The assignment was to deliver pounds and pounds of collected goods to the small Jewish community in the Communist country about 100 miles south of the United States. But with a U.S. embargo against Cuba, a normally easy task proved difficult.
On the small airplane from Miami, each passenger was allowed just 44 pounds of luggage. Their own personal effects, however – plus the added weight of medication, clothing and Judaica they had collected at home to donate – pushed the plane over capacity. Some had to disembark and choose what needed to stay and what could go.
"We had to get rid of 900 pounds, so we arrived in Cuba without [most of] our donations," lamented Howard Glantz, cantor at the Elkins Park Conservative congregation, who led the mission. "They promised us the bags would be in Cuba the next day, but when they came in and we went to get them, that started the red tape and bureaucracy."
The group had to go through each of the bags and prove that the belongings coming into the country were for personal use only. The task of convincing customs agents that a suitcase full of medication, syringes and glucometers was solely for one person, though, proved understandably difficult.
Said Glantz, with some humor: "There's no way a person could have that many ailments."
Fortunately, the cantor realized quickly that it was relatively easy to sneak medication out of the luggage and into his pockets, or to make lidocaine patches look like travel pamphlets and bring them back to the bus while the officers searched other bags. The other trip members caught on, and were able to get all but four or five bags back.
"Once the customs agent with a gun on his belt said, 'That is the last one,' that was it," stated Glantz. "I was told later on that I could have tried to bribe them. The worst that would happen is that it wouldn't work, but I wouldn't have gone to jail."
What actually happened to those leftover bags remains a mystery; participants were just glad they saved what they could.
"The president of the [Cuban] synagogue said he would have a lawyer go get them," said Gerry Rudman, a resident of Wyncote who helped plan the trip. "But all Cubans need medications, so we figured they had to help someone – Jews or non-Jews."
After the luggage snafu – which Glantz insisted couldn't be adequately described in words or pictures – it was on to a more important task: delivering the goods at hand.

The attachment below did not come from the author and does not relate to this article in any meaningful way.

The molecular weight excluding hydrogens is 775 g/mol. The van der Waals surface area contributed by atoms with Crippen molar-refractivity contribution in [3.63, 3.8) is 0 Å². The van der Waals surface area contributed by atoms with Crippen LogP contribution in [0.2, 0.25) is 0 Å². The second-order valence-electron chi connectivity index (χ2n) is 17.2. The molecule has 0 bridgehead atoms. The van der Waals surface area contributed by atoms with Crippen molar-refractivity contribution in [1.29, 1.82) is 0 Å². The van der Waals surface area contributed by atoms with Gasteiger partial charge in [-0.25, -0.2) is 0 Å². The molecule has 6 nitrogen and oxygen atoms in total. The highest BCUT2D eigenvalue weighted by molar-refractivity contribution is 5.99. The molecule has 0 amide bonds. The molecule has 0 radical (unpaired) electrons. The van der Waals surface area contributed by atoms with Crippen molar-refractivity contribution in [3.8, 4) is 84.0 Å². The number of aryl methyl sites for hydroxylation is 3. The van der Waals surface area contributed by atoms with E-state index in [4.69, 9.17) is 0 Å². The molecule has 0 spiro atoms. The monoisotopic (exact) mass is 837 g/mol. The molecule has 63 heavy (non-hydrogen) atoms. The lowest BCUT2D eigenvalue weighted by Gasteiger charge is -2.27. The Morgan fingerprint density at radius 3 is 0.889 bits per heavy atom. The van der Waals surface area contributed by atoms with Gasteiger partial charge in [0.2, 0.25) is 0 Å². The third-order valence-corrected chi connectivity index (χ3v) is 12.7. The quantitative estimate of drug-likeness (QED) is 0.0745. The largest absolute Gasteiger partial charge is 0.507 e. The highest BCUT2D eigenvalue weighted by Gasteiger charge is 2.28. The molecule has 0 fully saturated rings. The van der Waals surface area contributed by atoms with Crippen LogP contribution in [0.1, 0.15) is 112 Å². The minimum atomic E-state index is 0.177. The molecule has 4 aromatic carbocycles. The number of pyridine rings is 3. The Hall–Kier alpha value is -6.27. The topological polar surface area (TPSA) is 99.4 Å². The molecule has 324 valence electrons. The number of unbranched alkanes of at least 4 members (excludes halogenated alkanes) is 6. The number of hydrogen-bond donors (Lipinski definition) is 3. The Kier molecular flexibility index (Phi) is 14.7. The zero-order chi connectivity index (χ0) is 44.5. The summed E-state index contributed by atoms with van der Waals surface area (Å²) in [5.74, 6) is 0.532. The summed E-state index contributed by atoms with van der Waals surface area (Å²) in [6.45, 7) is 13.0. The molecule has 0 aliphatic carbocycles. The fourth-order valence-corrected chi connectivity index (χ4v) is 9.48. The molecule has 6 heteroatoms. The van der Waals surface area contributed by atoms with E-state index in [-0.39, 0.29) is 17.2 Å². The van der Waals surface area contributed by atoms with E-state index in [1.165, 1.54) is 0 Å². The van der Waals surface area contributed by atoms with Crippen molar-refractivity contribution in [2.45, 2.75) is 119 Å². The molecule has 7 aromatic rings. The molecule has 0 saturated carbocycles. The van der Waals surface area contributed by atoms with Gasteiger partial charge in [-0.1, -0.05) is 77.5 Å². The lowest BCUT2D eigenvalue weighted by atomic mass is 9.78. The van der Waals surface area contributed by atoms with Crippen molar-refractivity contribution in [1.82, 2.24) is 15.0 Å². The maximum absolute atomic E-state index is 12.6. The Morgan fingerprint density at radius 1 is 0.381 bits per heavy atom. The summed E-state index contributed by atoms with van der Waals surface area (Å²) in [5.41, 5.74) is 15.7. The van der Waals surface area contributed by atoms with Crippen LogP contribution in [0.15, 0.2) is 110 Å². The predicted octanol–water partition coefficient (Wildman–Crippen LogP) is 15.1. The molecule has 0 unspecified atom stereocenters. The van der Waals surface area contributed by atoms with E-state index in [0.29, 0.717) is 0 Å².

According to Glantz, three congregations exist in Havana: a Sephardic, an Orthodox and a Conservative synagogue – called Beth Shalom, or the Patronato Synagogue – which is the largest in terms of membership. The 53-year-old shul and community center houses an organized pharmacy with a pharmacist on staff who ensures that all donated medication – there are missions nearly every week in October through April – are used properly and dispensed to those in need. The travelers also visited two synagogues that operate out of people's homes in rural areas of the country.
'A Moving Experience'
"Meeting the Jewish community was a moving and positive experience," said Michael Dolfman, a resident of Cheltenham who traveled with his wife. "You have to look beyond the dilapidated buildings and beyond the cars in poor condition. That's not Cuba. It's when you meet the people and see the people that you get a real sense of what Cuba is like."
According to Glantz, about 1,500 Jews live in the country – a drastic decrease from the more than 20,000 that called the nation home in the 1950s before the military coup that brought Fidel Castro in as president.
Still, he said, Cuba is one of the few Jewish communities in the world that boasts an uptick in its population rate.
Rudman got involved with organizing the trip after a friend of hers went on a similar mission. With a waiting list to join the excursion, synagogue members collected everything and anything they could to bring there.
They hoarded samples from family physicians, they picked up Judaica from the synagogue store at Adath Jeshurun, and even brought crayons and baseball caps for children. So much was collected, in fact, that some items had to be saved for other local groups planning to go on similar missions.
Once there, participants observed Shabbat at the Patronato, visited a Jewish cemetery, had lunch with Cuban families and spent some time on their own.
"I think, if nothing else, the trip and experience helped us all better appreciate our Jewishness, and appreciate the advantages that we have," said Dolfman. "I'm not going to take for granted being able to practice my religion and have kosher food – or the services of a rabbi and a synagogue.
"It's not easy to live in Cuba, and it's even more difficult to be a practicing Jew there."